Applies when moving within the same court system.
Easier than dismissing and refilling.
Dismissal Rule
o Common Law: Forum non Conveniens
 Dismisses even though properly filed
o Used when:
 Move to another state or
 should be out of the country
o Must have:
 another forum to use this doctrine (heavier weight if US citizen)
 Public interest factors
 Private interest factors
Transfer moves case within the same court system (state court within the
same state; can’t be moved to federal system, can’t be moved to another
state)
Forum non Convenience dismisses the action and the plaintiff must re-file
elsewhere
o Use when the other forum is overseas
o Use when it should be in another state
Threshold Question – Is there another forum in which the case could have been
brought? ¾ If the answer is no, the FNC motion fails on face Piper Aircraft Co. v.
Reyno ¾ Rule – plaintiff may not defeat a motion to dismiss for FNC merely by
showing that the substantive law in the alternative forum is less favorable to him o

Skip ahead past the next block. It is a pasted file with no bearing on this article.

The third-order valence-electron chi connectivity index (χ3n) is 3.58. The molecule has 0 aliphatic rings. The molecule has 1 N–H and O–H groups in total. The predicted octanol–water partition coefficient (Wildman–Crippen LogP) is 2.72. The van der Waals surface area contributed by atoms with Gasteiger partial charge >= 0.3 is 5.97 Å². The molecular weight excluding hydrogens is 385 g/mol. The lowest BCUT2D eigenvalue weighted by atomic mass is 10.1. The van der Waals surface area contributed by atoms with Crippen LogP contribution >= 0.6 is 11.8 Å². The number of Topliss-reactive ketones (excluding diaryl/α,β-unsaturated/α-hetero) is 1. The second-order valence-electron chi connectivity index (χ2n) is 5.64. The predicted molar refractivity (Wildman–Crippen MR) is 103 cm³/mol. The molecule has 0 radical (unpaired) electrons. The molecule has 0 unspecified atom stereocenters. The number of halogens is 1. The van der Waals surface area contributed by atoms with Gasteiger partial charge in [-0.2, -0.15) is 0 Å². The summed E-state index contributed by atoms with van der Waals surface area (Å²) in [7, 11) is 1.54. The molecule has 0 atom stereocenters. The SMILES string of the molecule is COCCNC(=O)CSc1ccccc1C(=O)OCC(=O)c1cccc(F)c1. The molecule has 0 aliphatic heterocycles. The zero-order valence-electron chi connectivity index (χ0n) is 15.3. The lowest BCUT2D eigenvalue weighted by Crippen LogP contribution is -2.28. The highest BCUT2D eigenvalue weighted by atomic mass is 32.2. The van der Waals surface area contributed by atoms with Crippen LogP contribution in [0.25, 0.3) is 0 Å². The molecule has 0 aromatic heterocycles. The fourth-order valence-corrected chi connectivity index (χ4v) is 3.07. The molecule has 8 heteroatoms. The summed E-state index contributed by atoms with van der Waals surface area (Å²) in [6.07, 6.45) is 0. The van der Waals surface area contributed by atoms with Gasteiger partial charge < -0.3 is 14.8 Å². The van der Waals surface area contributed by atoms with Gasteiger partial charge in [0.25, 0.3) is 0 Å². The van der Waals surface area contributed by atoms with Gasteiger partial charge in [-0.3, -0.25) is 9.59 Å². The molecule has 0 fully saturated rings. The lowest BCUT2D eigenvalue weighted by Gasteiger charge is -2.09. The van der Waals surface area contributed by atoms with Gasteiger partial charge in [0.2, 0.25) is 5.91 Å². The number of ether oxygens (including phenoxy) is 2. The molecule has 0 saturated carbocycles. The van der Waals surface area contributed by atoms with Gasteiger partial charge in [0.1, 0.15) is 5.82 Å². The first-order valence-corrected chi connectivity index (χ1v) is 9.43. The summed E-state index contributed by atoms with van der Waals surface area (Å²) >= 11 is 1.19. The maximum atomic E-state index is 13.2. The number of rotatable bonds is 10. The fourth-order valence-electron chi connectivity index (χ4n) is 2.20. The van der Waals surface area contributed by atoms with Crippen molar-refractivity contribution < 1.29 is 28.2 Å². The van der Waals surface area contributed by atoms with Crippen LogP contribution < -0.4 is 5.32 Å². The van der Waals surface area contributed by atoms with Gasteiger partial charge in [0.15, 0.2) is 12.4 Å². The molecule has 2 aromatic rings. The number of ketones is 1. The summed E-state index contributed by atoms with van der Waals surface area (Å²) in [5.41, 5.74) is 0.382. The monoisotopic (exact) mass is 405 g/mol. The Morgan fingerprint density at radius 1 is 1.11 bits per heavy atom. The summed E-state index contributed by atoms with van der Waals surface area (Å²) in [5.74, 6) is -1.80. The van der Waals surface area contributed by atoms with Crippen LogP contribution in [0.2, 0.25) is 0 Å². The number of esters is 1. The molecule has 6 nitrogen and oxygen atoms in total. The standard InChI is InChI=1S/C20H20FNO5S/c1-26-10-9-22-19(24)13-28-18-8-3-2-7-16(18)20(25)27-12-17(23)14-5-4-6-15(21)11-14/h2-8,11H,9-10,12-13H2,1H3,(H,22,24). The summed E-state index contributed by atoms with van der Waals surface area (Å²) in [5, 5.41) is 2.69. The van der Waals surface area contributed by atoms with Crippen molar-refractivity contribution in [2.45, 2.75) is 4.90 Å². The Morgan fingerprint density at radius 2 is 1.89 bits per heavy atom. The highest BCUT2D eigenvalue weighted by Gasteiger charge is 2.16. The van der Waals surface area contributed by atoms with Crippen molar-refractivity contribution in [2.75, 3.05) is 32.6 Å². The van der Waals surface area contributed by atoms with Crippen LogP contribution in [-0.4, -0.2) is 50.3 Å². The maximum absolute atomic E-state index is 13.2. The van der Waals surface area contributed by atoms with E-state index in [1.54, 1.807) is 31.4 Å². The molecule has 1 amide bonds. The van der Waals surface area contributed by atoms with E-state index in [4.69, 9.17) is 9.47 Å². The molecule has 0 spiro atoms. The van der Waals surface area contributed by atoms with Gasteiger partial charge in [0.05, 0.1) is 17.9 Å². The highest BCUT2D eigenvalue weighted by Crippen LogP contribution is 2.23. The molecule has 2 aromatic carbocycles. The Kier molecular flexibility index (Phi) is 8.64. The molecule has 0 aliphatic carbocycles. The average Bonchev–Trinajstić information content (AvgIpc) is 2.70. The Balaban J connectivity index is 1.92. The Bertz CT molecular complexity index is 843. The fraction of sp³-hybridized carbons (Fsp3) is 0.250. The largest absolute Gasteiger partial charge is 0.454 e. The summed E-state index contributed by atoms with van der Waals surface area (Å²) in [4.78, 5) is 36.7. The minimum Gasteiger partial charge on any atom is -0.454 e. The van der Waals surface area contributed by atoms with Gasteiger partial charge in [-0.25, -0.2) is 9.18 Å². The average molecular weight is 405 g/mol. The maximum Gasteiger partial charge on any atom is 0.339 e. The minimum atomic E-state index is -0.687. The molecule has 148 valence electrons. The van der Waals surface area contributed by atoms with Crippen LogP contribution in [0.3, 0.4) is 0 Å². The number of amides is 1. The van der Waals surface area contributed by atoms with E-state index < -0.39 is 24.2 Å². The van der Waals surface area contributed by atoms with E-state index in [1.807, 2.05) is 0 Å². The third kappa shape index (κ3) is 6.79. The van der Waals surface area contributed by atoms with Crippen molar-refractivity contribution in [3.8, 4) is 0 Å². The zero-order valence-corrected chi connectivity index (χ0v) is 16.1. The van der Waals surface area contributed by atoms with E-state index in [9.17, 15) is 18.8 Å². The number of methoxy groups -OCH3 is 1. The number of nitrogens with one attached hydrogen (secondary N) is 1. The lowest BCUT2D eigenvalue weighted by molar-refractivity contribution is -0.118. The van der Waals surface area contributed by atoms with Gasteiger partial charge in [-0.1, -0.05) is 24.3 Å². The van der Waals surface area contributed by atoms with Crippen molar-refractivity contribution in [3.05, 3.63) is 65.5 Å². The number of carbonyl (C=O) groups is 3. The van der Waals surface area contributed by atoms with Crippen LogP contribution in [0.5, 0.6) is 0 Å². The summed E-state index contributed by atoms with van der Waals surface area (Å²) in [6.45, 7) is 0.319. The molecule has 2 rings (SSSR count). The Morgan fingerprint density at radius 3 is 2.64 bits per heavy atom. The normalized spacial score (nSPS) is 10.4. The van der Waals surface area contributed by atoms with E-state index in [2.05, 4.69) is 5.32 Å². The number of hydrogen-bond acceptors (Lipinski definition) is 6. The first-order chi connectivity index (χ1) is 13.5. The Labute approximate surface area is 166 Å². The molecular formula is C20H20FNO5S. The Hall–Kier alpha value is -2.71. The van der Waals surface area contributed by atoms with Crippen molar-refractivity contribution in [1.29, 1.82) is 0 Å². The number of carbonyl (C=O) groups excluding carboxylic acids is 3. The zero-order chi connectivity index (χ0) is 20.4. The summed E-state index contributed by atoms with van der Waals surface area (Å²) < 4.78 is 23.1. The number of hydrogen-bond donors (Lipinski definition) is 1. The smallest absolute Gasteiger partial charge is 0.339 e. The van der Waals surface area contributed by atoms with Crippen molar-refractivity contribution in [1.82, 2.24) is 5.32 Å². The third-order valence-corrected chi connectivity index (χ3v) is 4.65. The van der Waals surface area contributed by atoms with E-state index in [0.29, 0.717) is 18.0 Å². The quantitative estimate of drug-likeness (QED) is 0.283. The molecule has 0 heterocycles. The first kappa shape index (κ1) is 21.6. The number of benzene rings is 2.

EXCEPTION – cases where the remedy provided by the alternative forum is “so
clearly inadequate or unsatisfactory that it is no remedy at all”
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F. ERIE DOCTRINE
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Federal courts dealing with state issues.
IF DIVERSITY: Federal courts must apply state legal rules on “substantive”
issues when adjudicating state law claims.
o Substantive: the core (essentially the meat of the lawsuit)
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o Because they don’t want forum shopping – it could cause two courts ruling
differently.
If Federal Q: substance and procedure are both federal law.
Federal procedural law will be used.
The Erie Decision - Marks a change from 100 years of precedence.
o Before this courts courts got do what they wanted. SWIFT V. TYSON